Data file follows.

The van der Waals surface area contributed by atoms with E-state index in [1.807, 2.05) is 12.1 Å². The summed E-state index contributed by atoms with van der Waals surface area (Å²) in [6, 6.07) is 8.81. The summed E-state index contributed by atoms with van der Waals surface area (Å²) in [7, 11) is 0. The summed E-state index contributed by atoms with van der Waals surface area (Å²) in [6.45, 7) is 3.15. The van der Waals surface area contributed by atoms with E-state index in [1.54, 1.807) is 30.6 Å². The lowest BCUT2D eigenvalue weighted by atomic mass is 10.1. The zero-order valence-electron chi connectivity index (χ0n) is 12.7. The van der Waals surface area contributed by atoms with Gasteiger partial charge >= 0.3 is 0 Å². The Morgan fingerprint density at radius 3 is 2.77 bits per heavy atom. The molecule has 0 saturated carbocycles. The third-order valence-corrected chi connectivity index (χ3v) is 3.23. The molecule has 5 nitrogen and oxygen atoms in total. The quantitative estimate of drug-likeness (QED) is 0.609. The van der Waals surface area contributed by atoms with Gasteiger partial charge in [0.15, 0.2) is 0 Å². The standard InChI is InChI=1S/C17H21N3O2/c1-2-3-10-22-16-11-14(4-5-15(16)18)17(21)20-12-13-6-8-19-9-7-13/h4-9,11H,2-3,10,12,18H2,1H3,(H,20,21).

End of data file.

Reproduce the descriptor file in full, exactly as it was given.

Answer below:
The van der Waals surface area contributed by atoms with E-state index in [1.807, 2.05) is 12.1 Å². The summed E-state index contributed by atoms with van der Waals surface area (Å²) in [6, 6.07) is 8.81. The summed E-state index contributed by atoms with van der Waals surface area (Å²) in [7, 11) is 0. The summed E-state index contributed by atoms with van der Waals surface area (Å²) in [6.45, 7) is 3.15. The van der Waals surface area contributed by atoms with E-state index in [1.54, 1.807) is 30.6 Å². The lowest BCUT2D eigenvalue weighted by atomic mass is 10.1. The zero-order valence-electron chi connectivity index (χ0n) is 12.7. The van der Waals surface area contributed by atoms with Gasteiger partial charge >= 0.3 is 0 Å². The Morgan fingerprint density at radius 3 is 2.77 bits per heavy atom. The molecule has 0 saturated carbocycles. The third-order valence-corrected chi connectivity index (χ3v) is 3.23. The molecule has 5 nitrogen and oxygen atoms in total. The quantitative estimate of drug-likeness (QED) is 0.609. The van der Waals surface area contributed by atoms with Gasteiger partial charge in [0.15, 0.2) is 0 Å². The standard InChI is InChI=1S/C17H21N3O2/c1-2-3-10-22-16-11-14(4-5-15(16)18)17(21)20-12-13-6-8-19-9-7-13/h4-9,11H,2-3,10,12,18H2,1H3,(H,20,21).